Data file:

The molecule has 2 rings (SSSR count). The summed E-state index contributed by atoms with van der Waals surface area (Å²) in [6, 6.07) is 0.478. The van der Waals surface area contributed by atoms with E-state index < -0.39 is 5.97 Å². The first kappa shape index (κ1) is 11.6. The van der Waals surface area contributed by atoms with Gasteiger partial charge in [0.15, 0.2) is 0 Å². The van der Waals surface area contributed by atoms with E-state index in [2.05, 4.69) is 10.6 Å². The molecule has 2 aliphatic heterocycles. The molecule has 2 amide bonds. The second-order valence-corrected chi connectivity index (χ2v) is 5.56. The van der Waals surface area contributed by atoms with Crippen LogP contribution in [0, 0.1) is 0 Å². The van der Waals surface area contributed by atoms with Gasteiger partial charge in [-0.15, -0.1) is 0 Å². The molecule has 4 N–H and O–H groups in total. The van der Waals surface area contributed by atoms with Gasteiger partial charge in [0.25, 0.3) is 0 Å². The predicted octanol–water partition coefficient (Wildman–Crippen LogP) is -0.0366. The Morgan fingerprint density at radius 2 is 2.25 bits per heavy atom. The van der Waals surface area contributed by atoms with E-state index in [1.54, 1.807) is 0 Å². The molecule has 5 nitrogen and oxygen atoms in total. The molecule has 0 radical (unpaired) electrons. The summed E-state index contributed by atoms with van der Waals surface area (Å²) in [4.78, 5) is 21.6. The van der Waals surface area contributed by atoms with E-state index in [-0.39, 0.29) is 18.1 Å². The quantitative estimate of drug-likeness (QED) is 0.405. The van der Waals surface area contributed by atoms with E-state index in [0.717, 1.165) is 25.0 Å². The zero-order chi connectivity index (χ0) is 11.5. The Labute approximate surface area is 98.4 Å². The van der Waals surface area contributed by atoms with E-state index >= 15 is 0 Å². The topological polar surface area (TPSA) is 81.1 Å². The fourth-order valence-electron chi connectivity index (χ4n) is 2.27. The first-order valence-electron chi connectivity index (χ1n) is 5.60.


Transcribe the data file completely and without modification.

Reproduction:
The molecule has 2 rings (SSSR count). The summed E-state index contributed by atoms with van der Waals surface area (Å²) in [6, 6.07) is 0.478. The van der Waals surface area contributed by atoms with E-state index < -0.39 is 5.97 Å². The first kappa shape index (κ1) is 11.6. The van der Waals surface area contributed by atoms with Gasteiger partial charge in [0.15, 0.2) is 0 Å². The van der Waals surface area contributed by atoms with E-state index in [2.05, 4.69) is 10.6 Å². The molecule has 2 aliphatic heterocycles. The molecule has 2 amide bonds. The second-order valence-corrected chi connectivity index (χ2v) is 5.56. The van der Waals surface area contributed by atoms with Crippen LogP contribution in [0, 0.1) is 0 Å². The van der Waals surface area contributed by atoms with Gasteiger partial charge in [-0.15, -0.1) is 0 Å². The molecule has 4 N–H and O–H groups in total. The van der Waals surface area contributed by atoms with Gasteiger partial charge in [0.25, 0.3) is 0 Å². The predicted octanol–water partition coefficient (Wildman–Crippen LogP) is -0.0366. The Morgan fingerprint density at radius 2 is 2.25 bits per heavy atom. The van der Waals surface area contributed by atoms with E-state index in [1.54, 1.807) is 0 Å². The molecule has 5 nitrogen and oxygen atoms in total. The molecule has 0 radical (unpaired) electrons. The summed E-state index contributed by atoms with van der Waals surface area (Å²) in [4.78, 5) is 21.6. The van der Waals surface area contributed by atoms with E-state index in [-0.39, 0.29) is 18.1 Å². The quantitative estimate of drug-likeness (QED) is 0.405. The van der Waals surface area contributed by atoms with E-state index in [0.717, 1.165) is 25.0 Å². The zero-order chi connectivity index (χ0) is 11.5. The Labute approximate surface area is 98.4 Å². The van der Waals surface area contributed by atoms with E-state index >= 15 is 0 Å². The topological polar surface area (TPSA) is 81.1 Å². The fourth-order valence-electron chi connectivity index (χ4n) is 2.27. The first-order valence-electron chi connectivity index (χ1n) is 5.60.